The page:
2. mommy nhoj says:

    Houserule for me and husband: if one’s angry, the other parent should remain calm and talk to the child as necesarry. Even if she’s less than a year old, there are times when you disapprove her behavior and has to let her know that.

  3. LIZ says:

    i think you have to show your kid whos the parent when theyre kids and yo ucan be there friend when they are twenty something if you want to have good behavior kids

  4. patricia says:

    In public if there is a near bathroom I take my child there and talk to her so there is not people trying to judge u

  5. Dario says:

    I like these tips.

  6. Marilyn says:

    I hate it when my brother acts up in public :/

  7. Aimee says:

    What to do when you are in public and your young one is acting up?

  8. Janice says:

    My parents used old school methods, and I had to explain and teach in two language so I needed to keep everything as fair as I could. My children do not agree, but I am not my parents, because my life depicted a different approach.

  9. neisha says:

    I took some parenting classes that gave alot of great advice on how to handel children it really helped me alot as a young mother not knowing what to do after all they dont come with a how to instructions book

  10. taylor says:

    im trying to start discipline with my kids you have to be firm but u cant let urself get to mad

  11. Rick says:

    Corporal punishmet is acceptable long as the parent is in control of their emotions. If not, walk away. Otherwise, you’re just teaching the child anger. Not what you want to do. I will always disagree with those who don’t believe otherwise. Even in our society the government uses corporal punishment as a means of control.Controlled violence is the only answer to those who do not obey logic and reasoning. Children have to be taught that in order to get along in the world. Not just the confines of their home enviorment.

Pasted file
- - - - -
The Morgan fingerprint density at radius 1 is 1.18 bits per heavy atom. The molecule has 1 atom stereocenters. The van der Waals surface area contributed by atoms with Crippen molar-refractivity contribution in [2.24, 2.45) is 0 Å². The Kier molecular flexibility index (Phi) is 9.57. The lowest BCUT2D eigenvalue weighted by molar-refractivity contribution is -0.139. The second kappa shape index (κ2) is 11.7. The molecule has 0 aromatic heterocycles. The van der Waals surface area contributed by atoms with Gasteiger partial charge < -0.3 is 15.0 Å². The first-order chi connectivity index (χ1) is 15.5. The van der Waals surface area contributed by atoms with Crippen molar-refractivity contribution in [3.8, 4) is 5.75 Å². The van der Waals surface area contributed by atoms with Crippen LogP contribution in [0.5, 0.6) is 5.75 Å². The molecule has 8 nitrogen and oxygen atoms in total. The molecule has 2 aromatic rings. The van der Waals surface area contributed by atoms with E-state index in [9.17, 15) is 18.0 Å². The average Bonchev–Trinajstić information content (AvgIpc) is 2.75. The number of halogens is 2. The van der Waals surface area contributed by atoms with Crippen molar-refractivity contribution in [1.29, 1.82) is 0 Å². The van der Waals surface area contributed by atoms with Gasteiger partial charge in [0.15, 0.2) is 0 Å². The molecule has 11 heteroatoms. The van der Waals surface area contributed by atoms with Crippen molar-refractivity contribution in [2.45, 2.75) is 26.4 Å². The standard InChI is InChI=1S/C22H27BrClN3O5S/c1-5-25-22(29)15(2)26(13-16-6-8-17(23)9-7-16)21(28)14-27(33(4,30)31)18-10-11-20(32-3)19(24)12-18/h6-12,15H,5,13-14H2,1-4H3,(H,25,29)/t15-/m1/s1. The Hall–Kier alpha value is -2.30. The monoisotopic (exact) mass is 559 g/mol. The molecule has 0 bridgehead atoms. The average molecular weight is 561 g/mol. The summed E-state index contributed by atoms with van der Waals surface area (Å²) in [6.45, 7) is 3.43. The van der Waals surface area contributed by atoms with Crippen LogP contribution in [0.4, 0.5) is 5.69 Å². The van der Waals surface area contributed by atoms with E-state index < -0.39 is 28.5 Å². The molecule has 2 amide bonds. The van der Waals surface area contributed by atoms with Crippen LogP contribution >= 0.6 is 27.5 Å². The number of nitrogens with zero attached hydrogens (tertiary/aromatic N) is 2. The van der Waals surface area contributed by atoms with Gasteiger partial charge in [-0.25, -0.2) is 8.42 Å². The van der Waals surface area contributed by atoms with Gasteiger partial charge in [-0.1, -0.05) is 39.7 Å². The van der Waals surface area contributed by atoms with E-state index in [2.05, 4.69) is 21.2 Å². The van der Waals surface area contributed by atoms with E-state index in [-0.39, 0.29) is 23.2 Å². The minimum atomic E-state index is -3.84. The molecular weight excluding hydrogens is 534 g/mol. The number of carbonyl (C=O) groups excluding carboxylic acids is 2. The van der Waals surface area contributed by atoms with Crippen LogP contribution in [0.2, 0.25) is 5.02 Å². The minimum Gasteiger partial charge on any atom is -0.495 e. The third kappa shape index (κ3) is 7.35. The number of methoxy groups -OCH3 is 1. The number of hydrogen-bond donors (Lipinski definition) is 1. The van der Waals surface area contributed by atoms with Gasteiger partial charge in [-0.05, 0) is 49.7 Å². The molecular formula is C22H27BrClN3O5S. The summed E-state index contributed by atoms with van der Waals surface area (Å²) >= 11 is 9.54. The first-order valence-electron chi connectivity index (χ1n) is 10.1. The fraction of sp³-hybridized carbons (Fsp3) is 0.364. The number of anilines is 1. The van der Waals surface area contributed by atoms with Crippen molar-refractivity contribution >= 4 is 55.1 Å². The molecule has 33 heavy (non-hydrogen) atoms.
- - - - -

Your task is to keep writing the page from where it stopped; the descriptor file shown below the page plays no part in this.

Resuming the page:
• Rain says:

      Violence is never okay – especially against tiny children. Parenting require patience and creativity. Kids are sensitive. Logic and reasoning brought one of the worst governments into being- a cold Nazi Germany. Germans have today learned from the past and are strong leaders in non-violent parenting. They have banned corporal punishment in their country completely. There are many governments which have banned corporal punishment altogether – no hitting children in the private home or schools. Children have been given their human rights to be free from violence. Violence begets violence. Social skills and graces go a long way – also a good self defense course to ward off the violence of others. There are many good books, parenting courses, and support groups available to chat about/ demonstrate parenting skills which do not involve violence.

    • Melissa says:

      It is not acceptable but if it makes you sleep better at night thinking that it’s a shame. The proof and research is out there people are to lazy to use it.

  12. ErinF says:

    Re: number 8, I don’t think that physical punishment is acceptable in any circumstances. I’ve read in child development texts that any form of spanking is ineffective and psychologically damaging, even if people think that they turn out "fine." I was spanked as a child, and believe that taught us that physical violence is the way to deal with your displeasure with another person. It led to a lot of anger and violent fights between my sister and me later in childhood and adolescence. We will absolutely not be hitting our children.

  13. Lori says:

    Very good info, looks like it’s discipline re-evaluation time at my house!

  14. Lourdes says:

    Im going to start trying to discipline my daughter. Shes almost 2.

  15. lhunter says:

    i guess i have to stop with the spanking on the butt butt

  16. sukismom says:

    This is very helpful information! People have asked me if I discipline my eight month old yet, of course the answer is no. But now I am reassured that I am doing the right thing